When, What and How Much Should Eat If I'm Weight Training?

When, What and How Much to Eat When Weight Training

Yemen-Feature-Gym-Daily Life. Credit: Mohammed Huwais / Stringer / Getty Images

Timing is everything and when it comes to weight training and muscle building, everything has to be timed perfectly to get the best results. The dynamics of food and fluid consumption in relation to sports and exercise performance is important to plan when you're looking to build strength and muscle. Here are our tips for when, what and how much to eat around your training sessions.

Meal Timing and Sports and Exercise Performance

Since essential nutrients, such as carbohydrate, protein and fat, provide energy for the body, when you provide these nutrients -- and to a lesser extent in what form you provide them -- can influence your performance either in training or during an event.

To plan your meals accordingly, start from the standpoint of what you should eat in an entire day, and then break into smaller parts. Here's how:

  • The pre-activity meal, including fluids
  • Food and fluids during the activity (usually nothing during weight training only)
  • The post-activity meal and fluids
  • Total food consumption over 24 hours, especially carbohydrates

These factors need to be adjusted for energy intake and expenditure according to any particular session, sessions over 24 hours and extended training periods.

Weight Training vs. Endurance Training Nutrition

How you should eat to maximize an average weight training session is necessarily different from eating to maximize a lengthy endurance training run, swim or team sports session that may involve more or less continuous exercise for two hours or more. Such activity involves a much higher energy expenditure and a food intake to match.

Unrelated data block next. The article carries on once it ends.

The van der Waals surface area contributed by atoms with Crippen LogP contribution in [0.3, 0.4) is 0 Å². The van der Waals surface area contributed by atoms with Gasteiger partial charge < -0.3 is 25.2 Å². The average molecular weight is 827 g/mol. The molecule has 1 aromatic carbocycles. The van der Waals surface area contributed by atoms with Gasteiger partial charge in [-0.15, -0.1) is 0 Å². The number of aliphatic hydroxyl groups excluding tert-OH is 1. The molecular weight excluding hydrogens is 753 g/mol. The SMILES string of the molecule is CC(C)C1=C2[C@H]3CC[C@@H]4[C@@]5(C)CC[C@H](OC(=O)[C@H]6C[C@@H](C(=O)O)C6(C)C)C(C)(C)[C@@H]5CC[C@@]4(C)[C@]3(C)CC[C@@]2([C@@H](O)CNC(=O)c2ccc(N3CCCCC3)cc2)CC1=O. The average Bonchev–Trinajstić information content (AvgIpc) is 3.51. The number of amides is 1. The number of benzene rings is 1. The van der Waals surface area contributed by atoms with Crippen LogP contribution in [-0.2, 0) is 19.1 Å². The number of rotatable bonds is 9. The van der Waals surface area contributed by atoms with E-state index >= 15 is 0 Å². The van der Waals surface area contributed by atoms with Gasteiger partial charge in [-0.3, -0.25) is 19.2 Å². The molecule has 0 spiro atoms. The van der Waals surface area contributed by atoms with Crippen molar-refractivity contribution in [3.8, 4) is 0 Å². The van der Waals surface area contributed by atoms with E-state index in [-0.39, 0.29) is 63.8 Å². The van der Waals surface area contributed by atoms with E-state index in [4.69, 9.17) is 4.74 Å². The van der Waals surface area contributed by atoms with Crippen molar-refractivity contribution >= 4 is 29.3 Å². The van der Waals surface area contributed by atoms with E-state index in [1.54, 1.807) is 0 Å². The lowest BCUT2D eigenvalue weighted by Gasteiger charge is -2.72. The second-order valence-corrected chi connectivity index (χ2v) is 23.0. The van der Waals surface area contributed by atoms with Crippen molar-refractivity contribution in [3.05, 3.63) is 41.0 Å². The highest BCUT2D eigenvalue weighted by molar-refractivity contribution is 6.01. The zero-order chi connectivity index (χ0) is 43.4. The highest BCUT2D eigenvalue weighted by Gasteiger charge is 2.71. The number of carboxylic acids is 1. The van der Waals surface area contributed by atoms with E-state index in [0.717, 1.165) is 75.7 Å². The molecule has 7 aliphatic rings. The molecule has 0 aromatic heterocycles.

Since we're focused on weight training and bodybuilding, we'll share an overview of meal timing specific to building muscle.

The Pre-Exercise Meal

This meal is essential as it isn't good to exercise hard on an empty stomach. What you need to watch is your calorie intake and activity expenditure over 24 hours.

Let's assume an average session is approximately 75 to 90 minutes, including 20 to 30 minutes of cardio. The remainder is a series of weights sets and repetitions at various intensities and perhaps some circuit activities. This would be a very solid session and some will do less than this on average.

Ideally, a main meal should be taken 3 to 4 hours prior to your training session, and you should have a small snack at 45 to 75 minutes before the training session, depending on how you tolerate food in the stomach when exercising. As you get closer to exercise, fluids, such as sports drinks, coconut water and simple carbohydrates, will sit better and digest faster. Training early in the morning can obviously make this timetable problematic, and you may need to take more sustenance during exercise if you have early morning training session.

Protein. Your pre-exercise meal should include protein and carbohydrate. Recent research suggests that a small quantity of protein taken after a weight training session helps with protein assimilation and muscle rebuilding in the recovery phase.

Less established is a requirement for protein before exercise, although some research suggests a small amount may also assist overall recovery. You don't need much protein to stimulate this effect: 10 to 20 grams is all that's required. A glass of skim milk has about 10 grams of protein. You really don't need expensive protein powders either, although they won't hurt.